American Apparel Launches Awkward Plus-Sized Model Hunt
If you had to find one good thing about the way American Apparel casts its models, it’s that the brand always seems to have a diverse group of young women wearing its clothes. But all of those women are really, really skinny, and now that American Apparel is selling up to a size extra large it’s awkwardly trying to find bigger models to “fill out” those sizes.
The marketing geniuses at the made-in-America basics company have launched what is perhaps the most uncomfortable and out of touch plus-sized model hunt in the history of model hunts. Called “The Next Big Thing,” the hunt asks women of size to send in photos of their “curvaceous bods” for the chance to be the face of American Apparel’s plus sized division. Nevermind that the biggest size they now sell, a 14, is considered a straight size by most retail institutions. Here’s the pitch:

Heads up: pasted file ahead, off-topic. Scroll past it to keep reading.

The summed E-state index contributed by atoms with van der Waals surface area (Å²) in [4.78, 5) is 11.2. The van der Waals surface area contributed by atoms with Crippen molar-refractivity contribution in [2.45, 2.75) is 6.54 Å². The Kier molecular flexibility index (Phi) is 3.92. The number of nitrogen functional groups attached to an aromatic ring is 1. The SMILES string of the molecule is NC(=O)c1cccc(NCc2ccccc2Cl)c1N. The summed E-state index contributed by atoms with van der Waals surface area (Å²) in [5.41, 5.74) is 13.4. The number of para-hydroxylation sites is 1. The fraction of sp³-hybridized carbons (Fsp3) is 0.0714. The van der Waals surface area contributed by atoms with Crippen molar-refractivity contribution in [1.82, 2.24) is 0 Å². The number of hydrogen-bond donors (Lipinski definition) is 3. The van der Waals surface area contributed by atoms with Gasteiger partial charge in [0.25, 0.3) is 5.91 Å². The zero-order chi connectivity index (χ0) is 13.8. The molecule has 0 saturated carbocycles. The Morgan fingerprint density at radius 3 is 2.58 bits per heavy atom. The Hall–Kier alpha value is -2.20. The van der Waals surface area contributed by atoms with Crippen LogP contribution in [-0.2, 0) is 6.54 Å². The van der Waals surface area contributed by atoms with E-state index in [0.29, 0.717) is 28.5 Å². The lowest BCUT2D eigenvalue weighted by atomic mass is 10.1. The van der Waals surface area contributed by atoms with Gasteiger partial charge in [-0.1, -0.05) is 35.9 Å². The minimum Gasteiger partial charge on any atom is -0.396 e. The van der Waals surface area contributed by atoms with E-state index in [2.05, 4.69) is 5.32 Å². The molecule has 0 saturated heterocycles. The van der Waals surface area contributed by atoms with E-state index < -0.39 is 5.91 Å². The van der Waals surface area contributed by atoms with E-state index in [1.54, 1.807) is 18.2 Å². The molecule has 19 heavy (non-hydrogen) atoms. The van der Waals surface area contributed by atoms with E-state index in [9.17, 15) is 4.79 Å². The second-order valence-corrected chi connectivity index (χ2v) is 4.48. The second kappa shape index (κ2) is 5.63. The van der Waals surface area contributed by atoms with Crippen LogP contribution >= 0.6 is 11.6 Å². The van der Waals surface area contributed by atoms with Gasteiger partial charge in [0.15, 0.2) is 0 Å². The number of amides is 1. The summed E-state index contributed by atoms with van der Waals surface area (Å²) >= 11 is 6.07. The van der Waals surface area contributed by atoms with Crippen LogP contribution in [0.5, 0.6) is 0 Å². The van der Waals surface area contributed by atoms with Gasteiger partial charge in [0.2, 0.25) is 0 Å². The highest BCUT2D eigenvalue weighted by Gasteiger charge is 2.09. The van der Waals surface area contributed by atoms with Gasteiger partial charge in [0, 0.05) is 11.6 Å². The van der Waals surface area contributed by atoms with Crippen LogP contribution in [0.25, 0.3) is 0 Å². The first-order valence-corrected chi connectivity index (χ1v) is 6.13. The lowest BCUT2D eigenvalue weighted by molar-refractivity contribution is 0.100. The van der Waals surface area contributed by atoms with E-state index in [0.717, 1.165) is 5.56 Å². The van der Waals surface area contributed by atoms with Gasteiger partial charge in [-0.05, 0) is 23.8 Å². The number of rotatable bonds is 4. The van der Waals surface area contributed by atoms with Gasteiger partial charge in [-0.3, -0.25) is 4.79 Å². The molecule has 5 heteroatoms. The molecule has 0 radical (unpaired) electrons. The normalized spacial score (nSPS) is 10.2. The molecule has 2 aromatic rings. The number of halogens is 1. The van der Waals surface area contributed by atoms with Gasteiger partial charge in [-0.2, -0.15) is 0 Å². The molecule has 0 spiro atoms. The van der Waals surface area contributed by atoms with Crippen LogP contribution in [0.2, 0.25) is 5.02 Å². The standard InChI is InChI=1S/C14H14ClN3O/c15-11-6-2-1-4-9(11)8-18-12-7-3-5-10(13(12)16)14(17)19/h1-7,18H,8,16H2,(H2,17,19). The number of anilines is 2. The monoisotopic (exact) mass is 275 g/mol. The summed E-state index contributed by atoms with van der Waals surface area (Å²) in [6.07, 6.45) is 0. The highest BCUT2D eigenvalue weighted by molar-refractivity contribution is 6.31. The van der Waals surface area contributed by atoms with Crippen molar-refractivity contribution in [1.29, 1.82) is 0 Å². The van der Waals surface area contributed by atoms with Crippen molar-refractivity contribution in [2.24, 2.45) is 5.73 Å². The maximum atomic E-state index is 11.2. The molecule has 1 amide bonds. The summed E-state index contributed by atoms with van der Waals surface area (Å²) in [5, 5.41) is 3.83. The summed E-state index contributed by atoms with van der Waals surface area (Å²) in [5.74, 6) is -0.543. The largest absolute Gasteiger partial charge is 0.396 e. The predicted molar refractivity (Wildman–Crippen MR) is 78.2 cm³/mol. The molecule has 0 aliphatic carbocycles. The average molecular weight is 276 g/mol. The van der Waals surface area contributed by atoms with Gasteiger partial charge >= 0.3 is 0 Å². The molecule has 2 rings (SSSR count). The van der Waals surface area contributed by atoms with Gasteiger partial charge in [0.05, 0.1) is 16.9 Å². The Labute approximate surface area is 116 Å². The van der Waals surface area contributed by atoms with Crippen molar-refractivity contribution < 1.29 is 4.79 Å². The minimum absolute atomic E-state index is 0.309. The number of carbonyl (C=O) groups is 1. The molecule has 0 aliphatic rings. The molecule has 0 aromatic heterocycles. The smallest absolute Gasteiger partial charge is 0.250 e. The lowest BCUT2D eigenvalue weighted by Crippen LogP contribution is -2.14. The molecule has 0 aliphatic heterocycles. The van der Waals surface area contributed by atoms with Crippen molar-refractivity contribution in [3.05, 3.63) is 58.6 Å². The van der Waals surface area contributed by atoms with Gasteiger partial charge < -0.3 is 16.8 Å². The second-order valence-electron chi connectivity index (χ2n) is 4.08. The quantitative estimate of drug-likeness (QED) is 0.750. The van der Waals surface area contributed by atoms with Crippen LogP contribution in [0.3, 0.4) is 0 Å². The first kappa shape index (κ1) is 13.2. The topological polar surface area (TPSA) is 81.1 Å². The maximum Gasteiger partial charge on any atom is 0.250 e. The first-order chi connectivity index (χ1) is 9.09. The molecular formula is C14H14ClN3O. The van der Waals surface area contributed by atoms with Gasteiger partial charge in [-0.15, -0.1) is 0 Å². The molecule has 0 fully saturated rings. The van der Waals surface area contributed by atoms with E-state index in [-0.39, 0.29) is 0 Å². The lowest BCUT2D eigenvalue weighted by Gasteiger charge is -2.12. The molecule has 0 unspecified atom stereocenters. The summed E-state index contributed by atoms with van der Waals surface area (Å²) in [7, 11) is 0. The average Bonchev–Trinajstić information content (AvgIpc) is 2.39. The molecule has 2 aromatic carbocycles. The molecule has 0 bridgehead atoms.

Calling curvy ladies everywhere! Our best-selling Disco Pant (and around 10 other sexy styles) are now available in size XL, for those of us who need a little extra wiggle room where it counts. We’re looking for fresh faces (and curvaceous bods) to fill these babies out. If you think you’ve got what it takes to be the next XLent model, send us photos of you and your junk to back it up.
Just send us two recent photographs of yourself, one that clearly shows your face and one of your body. We’ll select a winner to be flown out to our Los Angeles headquarters to star in your own bootylicious photoshoot. Runners up will win an enviable assortment of our favorite new styles in XL!
Show us what you’re workin’ with!
Oh, man. If the superflous plus-size puns weren’t enough to turn your stomach, did the amount of sleaze in those few short paragraphs do the trick? We would say that expanding its product assortment to include women who aren’t itty bitty is a good thing, but if American Apparel has to resort to insulting those women with pick up lines chubby chasers stopped using in the early aughts, we’d almost prefer it if they didn’t sell bigger clothes at all.